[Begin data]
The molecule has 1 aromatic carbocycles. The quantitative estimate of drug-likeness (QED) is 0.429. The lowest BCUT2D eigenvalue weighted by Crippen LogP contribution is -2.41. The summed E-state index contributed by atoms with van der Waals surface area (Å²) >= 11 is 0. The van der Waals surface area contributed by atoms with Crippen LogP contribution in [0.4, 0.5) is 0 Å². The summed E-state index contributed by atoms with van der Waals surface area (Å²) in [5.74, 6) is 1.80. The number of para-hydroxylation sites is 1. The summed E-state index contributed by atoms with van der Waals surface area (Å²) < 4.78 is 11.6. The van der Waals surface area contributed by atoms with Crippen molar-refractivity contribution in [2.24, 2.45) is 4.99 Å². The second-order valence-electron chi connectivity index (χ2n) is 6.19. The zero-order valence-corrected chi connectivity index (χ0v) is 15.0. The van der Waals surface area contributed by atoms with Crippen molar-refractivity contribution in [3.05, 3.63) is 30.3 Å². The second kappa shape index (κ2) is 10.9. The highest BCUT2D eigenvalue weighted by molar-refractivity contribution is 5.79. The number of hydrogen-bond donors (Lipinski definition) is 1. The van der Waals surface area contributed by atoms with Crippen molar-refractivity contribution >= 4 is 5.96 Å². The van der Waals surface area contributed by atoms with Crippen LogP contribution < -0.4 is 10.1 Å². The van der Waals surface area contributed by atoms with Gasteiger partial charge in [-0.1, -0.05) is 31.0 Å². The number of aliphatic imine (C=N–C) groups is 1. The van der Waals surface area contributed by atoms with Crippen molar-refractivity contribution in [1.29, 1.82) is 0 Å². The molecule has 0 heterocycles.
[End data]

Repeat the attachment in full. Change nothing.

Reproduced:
The molecule has 1 aromatic carbocycles. The quantitative estimate of drug-likeness (QED) is 0.429. The lowest BCUT2D eigenvalue weighted by Crippen LogP contribution is -2.41. The summed E-state index contributed by atoms with van der Waals surface area (Å²) >= 11 is 0. The van der Waals surface area contributed by atoms with Crippen LogP contribution in [0.4, 0.5) is 0 Å². The summed E-state index contributed by atoms with van der Waals surface area (Å²) in [5.74, 6) is 1.80. The number of para-hydroxylation sites is 1. The summed E-state index contributed by atoms with van der Waals surface area (Å²) < 4.78 is 11.6. The van der Waals surface area contributed by atoms with Crippen molar-refractivity contribution in [2.24, 2.45) is 4.99 Å². The second-order valence-electron chi connectivity index (χ2n) is 6.19. The zero-order valence-corrected chi connectivity index (χ0v) is 15.0. The van der Waals surface area contributed by atoms with Crippen molar-refractivity contribution in [3.05, 3.63) is 30.3 Å². The second kappa shape index (κ2) is 10.9. The highest BCUT2D eigenvalue weighted by molar-refractivity contribution is 5.79. The number of hydrogen-bond donors (Lipinski definition) is 1. The van der Waals surface area contributed by atoms with Crippen molar-refractivity contribution >= 4 is 5.96 Å². The van der Waals surface area contributed by atoms with Crippen LogP contribution < -0.4 is 10.1 Å². The van der Waals surface area contributed by atoms with Gasteiger partial charge in [-0.1, -0.05) is 31.0 Å². The number of aliphatic imine (C=N–C) groups is 1. The van der Waals surface area contributed by atoms with Crippen molar-refractivity contribution in [1.29, 1.82) is 0 Å². The molecule has 0 heterocycles.